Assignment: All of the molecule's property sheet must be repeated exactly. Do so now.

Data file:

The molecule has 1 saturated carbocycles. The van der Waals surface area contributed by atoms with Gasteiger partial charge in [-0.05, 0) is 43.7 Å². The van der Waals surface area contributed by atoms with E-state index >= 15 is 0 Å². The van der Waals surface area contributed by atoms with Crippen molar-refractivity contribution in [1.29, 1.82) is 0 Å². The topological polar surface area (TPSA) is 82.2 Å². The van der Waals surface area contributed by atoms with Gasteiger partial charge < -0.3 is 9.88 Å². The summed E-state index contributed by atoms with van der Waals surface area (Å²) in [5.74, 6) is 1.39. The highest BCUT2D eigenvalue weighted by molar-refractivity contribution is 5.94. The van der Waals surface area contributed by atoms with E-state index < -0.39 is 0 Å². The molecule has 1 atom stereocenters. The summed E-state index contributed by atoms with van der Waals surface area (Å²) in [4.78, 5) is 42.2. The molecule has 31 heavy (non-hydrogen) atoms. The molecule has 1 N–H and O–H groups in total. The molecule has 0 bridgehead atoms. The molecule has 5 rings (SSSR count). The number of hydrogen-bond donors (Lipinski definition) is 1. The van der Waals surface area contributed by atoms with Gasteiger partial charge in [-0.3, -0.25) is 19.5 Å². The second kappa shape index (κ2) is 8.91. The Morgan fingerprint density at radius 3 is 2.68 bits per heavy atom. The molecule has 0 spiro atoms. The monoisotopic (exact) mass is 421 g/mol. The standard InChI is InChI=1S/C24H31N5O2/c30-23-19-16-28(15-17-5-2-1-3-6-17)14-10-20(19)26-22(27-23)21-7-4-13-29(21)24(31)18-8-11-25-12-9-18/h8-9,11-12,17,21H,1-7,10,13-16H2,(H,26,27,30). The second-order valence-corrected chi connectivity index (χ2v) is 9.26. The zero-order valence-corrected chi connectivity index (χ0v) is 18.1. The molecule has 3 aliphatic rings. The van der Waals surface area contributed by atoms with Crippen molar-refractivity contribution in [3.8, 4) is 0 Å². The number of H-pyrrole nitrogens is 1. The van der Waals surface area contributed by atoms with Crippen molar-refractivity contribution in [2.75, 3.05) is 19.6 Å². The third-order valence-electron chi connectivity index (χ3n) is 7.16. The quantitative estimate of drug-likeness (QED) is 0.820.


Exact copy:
The molecule has 1 saturated carbocycles. The van der Waals surface area contributed by atoms with Gasteiger partial charge in [-0.05, 0) is 43.7 Å². The van der Waals surface area contributed by atoms with E-state index >= 15 is 0 Å². The van der Waals surface area contributed by atoms with Crippen molar-refractivity contribution in [1.29, 1.82) is 0 Å². The topological polar surface area (TPSA) is 82.2 Å². The van der Waals surface area contributed by atoms with Gasteiger partial charge < -0.3 is 9.88 Å². The summed E-state index contributed by atoms with van der Waals surface area (Å²) in [5.74, 6) is 1.39. The highest BCUT2D eigenvalue weighted by molar-refractivity contribution is 5.94. The van der Waals surface area contributed by atoms with E-state index < -0.39 is 0 Å². The molecule has 1 atom stereocenters. The summed E-state index contributed by atoms with van der Waals surface area (Å²) in [4.78, 5) is 42.2. The molecule has 31 heavy (non-hydrogen) atoms. The molecule has 1 N–H and O–H groups in total. The molecule has 0 bridgehead atoms. The molecule has 5 rings (SSSR count). The number of hydrogen-bond donors (Lipinski definition) is 1. The van der Waals surface area contributed by atoms with Gasteiger partial charge in [-0.3, -0.25) is 19.5 Å². The second kappa shape index (κ2) is 8.91. The Morgan fingerprint density at radius 3 is 2.68 bits per heavy atom. The molecule has 0 spiro atoms. The monoisotopic (exact) mass is 421 g/mol. The standard InChI is InChI=1S/C24H31N5O2/c30-23-19-16-28(15-17-5-2-1-3-6-17)14-10-20(19)26-22(27-23)21-7-4-13-29(21)24(31)18-8-11-25-12-9-18/h8-9,11-12,17,21H,1-7,10,13-16H2,(H,26,27,30). The second-order valence-corrected chi connectivity index (χ2v) is 9.26. The zero-order valence-corrected chi connectivity index (χ0v) is 18.1. The molecule has 3 aliphatic rings. The van der Waals surface area contributed by atoms with Crippen molar-refractivity contribution in [3.8, 4) is 0 Å². The number of H-pyrrole nitrogens is 1. The van der Waals surface area contributed by atoms with Crippen molar-refractivity contribution in [2.75, 3.05) is 19.6 Å². The third-order valence-electron chi connectivity index (χ3n) is 7.16. The quantitative estimate of drug-likeness (QED) is 0.820.